Thomas Pool: How would you describe your background and training?
Omin: I began sketching at a young age and then got into graffiti in my early teens. I had a good bunch of mates and collectively we pushed each other to go that bit further. We formed a group called TML (The Missing Link) early on, which then morphed into the FOES crew (Fresh On Every Surface). We set out to do the most elaborate productions and biggest blockbusters at the time. That’s what graffiti was and is – it’s a competitive environment and getting your name out there is the aim of the game.
I did a year of art and design in Ballyfermot College straight after school. I took two years out after this and went traveling. Then back to college for a certificate in multimedia at DKIT. Then more traveling and painting. Then back to DIT as a mature student to complete an honours degree in Visual Communication.
On completing my degree I set up Thinking Cap, a business catering to logo design, branding and traditional hand-painted signage. I worked at this for five years straight. Throughout this time, I was always painting for myself as a passion in the background. I began to get more commissions and recognition for my own personal work and was enjoying the process much more. So I decided to really focus on developing my own style and approach to commit fully to large scale mural painting. This has been the most creative part of my career. It has been hard work at times, but really rewarding.
TP: As an artist who’s been involved with the Irish street art scene for over 20 years, how have you seen it evolve during this period?
O: There is much more of an interest in street art and an overall emphasis on the positive aspects of public art in general. In the beginning there were only a handful of people producing large scale artwork in the public realm. These days there is a whole heap of talent out there. I have been involved for a good while now, and it’s great to see that there is more public funding being made available and being included in the conversation. There seems to be a real push to reinvigorate public space, and, depending on the approach, it can also shine a light on local history and culture in the process.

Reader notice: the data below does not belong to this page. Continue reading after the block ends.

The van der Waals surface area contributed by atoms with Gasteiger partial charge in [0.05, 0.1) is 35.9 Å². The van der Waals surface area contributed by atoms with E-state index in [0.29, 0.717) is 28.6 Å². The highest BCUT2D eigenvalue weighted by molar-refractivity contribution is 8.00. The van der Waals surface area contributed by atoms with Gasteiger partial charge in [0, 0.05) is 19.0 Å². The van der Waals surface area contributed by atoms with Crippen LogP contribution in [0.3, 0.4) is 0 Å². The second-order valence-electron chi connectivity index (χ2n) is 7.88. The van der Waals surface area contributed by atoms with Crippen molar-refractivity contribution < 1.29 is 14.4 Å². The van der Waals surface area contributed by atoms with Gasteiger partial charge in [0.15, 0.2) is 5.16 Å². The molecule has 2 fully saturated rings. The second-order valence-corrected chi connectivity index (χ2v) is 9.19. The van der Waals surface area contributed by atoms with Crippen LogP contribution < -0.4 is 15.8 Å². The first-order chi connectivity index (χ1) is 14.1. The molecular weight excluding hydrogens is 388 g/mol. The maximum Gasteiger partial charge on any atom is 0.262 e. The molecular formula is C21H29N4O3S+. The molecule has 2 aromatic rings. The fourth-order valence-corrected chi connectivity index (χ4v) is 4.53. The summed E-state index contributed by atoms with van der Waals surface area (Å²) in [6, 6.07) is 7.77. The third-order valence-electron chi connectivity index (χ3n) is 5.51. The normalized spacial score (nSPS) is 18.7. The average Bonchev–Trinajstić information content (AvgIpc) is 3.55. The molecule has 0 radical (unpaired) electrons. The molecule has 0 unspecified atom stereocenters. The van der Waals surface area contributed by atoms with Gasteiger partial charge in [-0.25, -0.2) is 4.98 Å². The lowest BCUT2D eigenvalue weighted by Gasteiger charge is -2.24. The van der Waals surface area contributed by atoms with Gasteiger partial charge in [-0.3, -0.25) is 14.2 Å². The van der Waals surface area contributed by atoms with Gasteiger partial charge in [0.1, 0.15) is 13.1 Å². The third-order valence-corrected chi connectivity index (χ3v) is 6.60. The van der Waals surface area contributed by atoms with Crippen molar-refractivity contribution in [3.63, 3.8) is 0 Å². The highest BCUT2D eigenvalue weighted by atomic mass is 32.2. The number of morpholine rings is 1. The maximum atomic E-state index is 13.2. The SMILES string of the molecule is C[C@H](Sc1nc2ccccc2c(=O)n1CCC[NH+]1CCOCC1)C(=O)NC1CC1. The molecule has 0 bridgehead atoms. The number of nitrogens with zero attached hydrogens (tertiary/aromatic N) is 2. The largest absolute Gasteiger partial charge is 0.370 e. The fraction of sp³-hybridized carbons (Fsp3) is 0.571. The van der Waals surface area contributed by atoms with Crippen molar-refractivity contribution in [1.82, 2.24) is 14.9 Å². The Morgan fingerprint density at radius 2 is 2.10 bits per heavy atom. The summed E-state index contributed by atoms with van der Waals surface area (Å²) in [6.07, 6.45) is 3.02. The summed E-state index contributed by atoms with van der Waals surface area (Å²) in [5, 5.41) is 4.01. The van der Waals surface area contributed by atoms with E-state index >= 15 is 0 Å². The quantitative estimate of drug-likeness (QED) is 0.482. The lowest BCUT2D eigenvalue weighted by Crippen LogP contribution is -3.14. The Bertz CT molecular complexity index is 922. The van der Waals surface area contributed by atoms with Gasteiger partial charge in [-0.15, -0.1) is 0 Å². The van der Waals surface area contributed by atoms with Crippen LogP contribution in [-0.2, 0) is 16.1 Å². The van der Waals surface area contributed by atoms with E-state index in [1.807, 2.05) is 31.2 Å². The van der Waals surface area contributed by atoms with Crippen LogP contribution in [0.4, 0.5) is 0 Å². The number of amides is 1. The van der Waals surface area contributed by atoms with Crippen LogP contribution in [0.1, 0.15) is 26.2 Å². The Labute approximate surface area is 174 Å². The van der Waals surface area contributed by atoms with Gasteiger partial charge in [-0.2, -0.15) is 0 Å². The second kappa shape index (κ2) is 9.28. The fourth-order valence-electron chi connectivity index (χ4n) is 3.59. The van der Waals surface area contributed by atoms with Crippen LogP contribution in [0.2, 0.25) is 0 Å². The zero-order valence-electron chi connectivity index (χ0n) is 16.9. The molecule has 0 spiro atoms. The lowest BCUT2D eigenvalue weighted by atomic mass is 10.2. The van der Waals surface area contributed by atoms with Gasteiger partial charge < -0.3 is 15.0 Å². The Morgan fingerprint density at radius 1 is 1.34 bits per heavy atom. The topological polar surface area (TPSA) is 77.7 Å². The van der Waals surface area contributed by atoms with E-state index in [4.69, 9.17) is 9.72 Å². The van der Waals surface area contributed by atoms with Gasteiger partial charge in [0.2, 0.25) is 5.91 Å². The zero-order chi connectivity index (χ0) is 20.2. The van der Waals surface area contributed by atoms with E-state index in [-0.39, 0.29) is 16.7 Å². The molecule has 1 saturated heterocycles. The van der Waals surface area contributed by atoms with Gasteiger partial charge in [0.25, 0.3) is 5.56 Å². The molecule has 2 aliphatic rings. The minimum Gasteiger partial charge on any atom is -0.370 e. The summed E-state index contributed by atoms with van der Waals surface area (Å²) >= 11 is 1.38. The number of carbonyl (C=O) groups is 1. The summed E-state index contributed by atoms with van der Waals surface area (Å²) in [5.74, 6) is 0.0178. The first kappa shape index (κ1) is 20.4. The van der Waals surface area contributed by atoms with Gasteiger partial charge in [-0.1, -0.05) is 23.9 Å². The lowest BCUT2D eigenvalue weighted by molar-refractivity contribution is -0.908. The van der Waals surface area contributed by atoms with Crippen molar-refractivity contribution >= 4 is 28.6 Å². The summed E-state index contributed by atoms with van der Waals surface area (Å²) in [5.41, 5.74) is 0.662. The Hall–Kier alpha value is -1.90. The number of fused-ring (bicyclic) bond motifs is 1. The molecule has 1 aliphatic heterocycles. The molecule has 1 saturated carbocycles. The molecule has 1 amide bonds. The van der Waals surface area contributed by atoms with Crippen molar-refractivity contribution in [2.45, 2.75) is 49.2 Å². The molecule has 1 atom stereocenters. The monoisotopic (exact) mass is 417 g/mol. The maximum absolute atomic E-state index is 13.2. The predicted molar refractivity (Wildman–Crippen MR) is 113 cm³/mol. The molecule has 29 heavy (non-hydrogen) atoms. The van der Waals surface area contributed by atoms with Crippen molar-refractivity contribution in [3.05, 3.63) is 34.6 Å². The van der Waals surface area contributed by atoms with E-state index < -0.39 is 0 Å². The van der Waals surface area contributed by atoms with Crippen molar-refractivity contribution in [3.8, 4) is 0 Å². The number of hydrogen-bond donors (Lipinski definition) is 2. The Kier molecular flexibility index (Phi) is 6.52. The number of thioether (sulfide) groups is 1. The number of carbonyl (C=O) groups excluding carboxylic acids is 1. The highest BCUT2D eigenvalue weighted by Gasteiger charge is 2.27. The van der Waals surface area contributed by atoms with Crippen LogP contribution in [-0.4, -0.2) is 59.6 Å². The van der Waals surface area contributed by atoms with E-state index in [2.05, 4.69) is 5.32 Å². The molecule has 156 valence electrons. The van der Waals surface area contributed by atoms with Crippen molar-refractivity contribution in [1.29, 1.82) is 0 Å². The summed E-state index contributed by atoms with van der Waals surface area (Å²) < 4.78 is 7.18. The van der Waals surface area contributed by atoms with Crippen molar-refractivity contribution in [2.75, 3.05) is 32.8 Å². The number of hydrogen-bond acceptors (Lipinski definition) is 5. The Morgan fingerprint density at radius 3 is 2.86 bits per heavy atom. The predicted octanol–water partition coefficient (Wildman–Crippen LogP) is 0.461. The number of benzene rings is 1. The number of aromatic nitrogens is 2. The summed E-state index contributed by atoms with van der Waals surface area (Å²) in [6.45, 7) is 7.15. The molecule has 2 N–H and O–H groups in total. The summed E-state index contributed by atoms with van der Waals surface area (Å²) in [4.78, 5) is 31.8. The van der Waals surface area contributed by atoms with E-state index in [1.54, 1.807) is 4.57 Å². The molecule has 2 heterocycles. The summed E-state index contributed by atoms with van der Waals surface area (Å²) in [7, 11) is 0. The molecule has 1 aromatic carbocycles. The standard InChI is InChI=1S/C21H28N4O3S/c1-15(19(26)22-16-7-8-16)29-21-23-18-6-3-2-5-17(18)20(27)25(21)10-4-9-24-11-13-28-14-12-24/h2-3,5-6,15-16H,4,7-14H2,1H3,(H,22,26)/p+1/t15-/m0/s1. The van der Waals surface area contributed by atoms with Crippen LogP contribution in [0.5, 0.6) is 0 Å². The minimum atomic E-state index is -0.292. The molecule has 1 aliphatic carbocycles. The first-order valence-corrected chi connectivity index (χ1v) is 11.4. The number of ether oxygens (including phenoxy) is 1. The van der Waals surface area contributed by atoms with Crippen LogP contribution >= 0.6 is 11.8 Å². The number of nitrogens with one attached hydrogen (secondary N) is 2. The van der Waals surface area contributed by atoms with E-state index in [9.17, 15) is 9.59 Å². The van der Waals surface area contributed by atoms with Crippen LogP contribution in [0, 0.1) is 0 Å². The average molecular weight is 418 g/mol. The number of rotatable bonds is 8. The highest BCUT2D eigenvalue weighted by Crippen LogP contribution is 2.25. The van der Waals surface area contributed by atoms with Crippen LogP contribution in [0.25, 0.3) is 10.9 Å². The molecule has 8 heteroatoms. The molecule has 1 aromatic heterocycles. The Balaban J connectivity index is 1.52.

There is still a lot more that can be done and hopefully future governments and councils see the benefits with investments in public art and how it provides a better living environment. In saying that, we also must be mindful that it’s not just left to ‘the powers that be’ to dictate what goes where. In some cases, it is just seen as a cleaning up project with no thanks given to the artist or the actual efforts involved in producing the artwork itself.
TP: How has your ethos shaped your practice so far, particularly the influence that traditional graffiti has had on your art?
O: I started out as a graffiti artist. It grew naturally for me and my mates as we put in some serious work early on. We stuck to doing graffiti for years and loved it, I still do. The progression of my career coincided with the popularity and growth of what we now call ‘street art’. I prefer the term ‘muralist’, or ‘graphic artist’, as that seems to tie in a lot of what I do.
There has been a clash between street art and graffiti, that if you do one thing, you can’t do the other. I don’t see it like that. For me, the walls just got bigger.
It’s about creating a balance – if I work too much on one area, like on a big commission or in the studio for a long period, I feel I need to balance that out with painting something for myself. That usually takes the form of painting on the street or in an abandoned space. It’s an urge and an itch that needs to be scratched. It’s where the love grew, and I like the challenge of creating something new for each occasion.
In the beginning I mainly used spray paint. In the last few years I have enjoyed re-introducing acrylic emulsion and painting with rollers and brushes. Yes, you get a different look and feel, but it’s a different type of feeling upon completing a piece when you have mixed your own paint rather than just using a colour straight from a tin. I’m not afraid of stepping out of my comfort zone and I like to explore different approaches to painting. I feel that if I’m not challenging myself, or enjoying the process, then what’s the point?
TP: Street art, and graffiti in particular, has often been described as a sign of urban blight by political commentators. But your work, as well as the work of the organisation you helped found, SEEK Urban Art Festival, and other festivals like Waterford Walls and Hit the North, have been key factors in reversing some of the negative effects of de-industrialisation in many urban centres. Do you feel that street art is now getting the recognition, and respect, it finally deserves?
O: Yes, I do, graffiti and street art are a part of the public fabric. In regards to the mural side of things, SEEK has definitely put Dundalk on the global street art map. It has been an honour to host artists at the top of their game, from Ireland and abroad. Each artist has left a masterpiece to be admired for years to come and has definitely been embraced by the local community.